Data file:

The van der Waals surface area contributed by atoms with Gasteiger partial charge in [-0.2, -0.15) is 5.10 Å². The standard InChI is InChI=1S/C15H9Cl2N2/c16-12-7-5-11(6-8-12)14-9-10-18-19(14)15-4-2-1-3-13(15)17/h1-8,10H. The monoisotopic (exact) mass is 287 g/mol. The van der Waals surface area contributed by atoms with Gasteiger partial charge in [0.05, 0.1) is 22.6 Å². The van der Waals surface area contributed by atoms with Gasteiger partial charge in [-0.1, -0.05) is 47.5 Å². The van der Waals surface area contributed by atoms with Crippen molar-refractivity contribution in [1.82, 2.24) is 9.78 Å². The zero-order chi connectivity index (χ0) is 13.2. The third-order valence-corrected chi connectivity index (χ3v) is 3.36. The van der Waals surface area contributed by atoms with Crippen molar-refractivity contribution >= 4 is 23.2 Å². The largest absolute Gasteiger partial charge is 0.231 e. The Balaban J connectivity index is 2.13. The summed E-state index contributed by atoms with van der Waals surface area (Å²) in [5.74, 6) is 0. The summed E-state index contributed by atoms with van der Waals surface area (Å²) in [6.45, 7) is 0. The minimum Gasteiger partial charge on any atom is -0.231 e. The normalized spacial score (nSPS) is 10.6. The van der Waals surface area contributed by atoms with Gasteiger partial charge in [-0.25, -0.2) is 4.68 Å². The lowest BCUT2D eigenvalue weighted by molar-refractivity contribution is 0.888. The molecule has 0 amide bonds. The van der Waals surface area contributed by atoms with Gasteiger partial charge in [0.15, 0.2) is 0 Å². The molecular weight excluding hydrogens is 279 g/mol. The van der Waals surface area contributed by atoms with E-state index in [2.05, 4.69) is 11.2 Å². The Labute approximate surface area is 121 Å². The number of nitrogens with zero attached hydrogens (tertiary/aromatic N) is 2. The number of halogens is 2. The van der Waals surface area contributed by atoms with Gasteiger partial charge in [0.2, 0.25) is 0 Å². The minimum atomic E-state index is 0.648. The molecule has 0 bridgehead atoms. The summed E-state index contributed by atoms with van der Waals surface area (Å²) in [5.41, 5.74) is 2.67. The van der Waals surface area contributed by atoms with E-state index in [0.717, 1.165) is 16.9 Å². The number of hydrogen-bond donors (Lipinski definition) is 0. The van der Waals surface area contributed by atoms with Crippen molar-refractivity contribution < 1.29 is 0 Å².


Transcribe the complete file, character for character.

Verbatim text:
The van der Waals surface area contributed by atoms with Gasteiger partial charge in [-0.2, -0.15) is 5.10 Å². The standard InChI is InChI=1S/C15H9Cl2N2/c16-12-7-5-11(6-8-12)14-9-10-18-19(14)15-4-2-1-3-13(15)17/h1-8,10H. The monoisotopic (exact) mass is 287 g/mol. The van der Waals surface area contributed by atoms with Gasteiger partial charge in [0.05, 0.1) is 22.6 Å². The van der Waals surface area contributed by atoms with Gasteiger partial charge in [-0.1, -0.05) is 47.5 Å². The van der Waals surface area contributed by atoms with Crippen molar-refractivity contribution in [1.82, 2.24) is 9.78 Å². The zero-order chi connectivity index (χ0) is 13.2. The third-order valence-corrected chi connectivity index (χ3v) is 3.36. The van der Waals surface area contributed by atoms with Crippen molar-refractivity contribution >= 4 is 23.2 Å². The largest absolute Gasteiger partial charge is 0.231 e. The Balaban J connectivity index is 2.13. The summed E-state index contributed by atoms with van der Waals surface area (Å²) in [5.74, 6) is 0. The summed E-state index contributed by atoms with van der Waals surface area (Å²) in [6.45, 7) is 0. The minimum Gasteiger partial charge on any atom is -0.231 e. The normalized spacial score (nSPS) is 10.6. The van der Waals surface area contributed by atoms with Gasteiger partial charge in [-0.25, -0.2) is 4.68 Å². The lowest BCUT2D eigenvalue weighted by molar-refractivity contribution is 0.888. The molecule has 0 amide bonds. The van der Waals surface area contributed by atoms with Gasteiger partial charge in [0.15, 0.2) is 0 Å². The molecular weight excluding hydrogens is 279 g/mol. The van der Waals surface area contributed by atoms with E-state index in [2.05, 4.69) is 11.2 Å². The Labute approximate surface area is 121 Å². The number of nitrogens with zero attached hydrogens (tertiary/aromatic N) is 2. The number of halogens is 2. The van der Waals surface area contributed by atoms with Gasteiger partial charge in [0.2, 0.25) is 0 Å². The minimum atomic E-state index is 0.648. The molecule has 0 bridgehead atoms. The summed E-state index contributed by atoms with van der Waals surface area (Å²) in [5.41, 5.74) is 2.67. The van der Waals surface area contributed by atoms with E-state index in [0.717, 1.165) is 16.9 Å². The number of hydrogen-bond donors (Lipinski definition) is 0. The van der Waals surface area contributed by atoms with Crippen molar-refractivity contribution < 1.29 is 0 Å².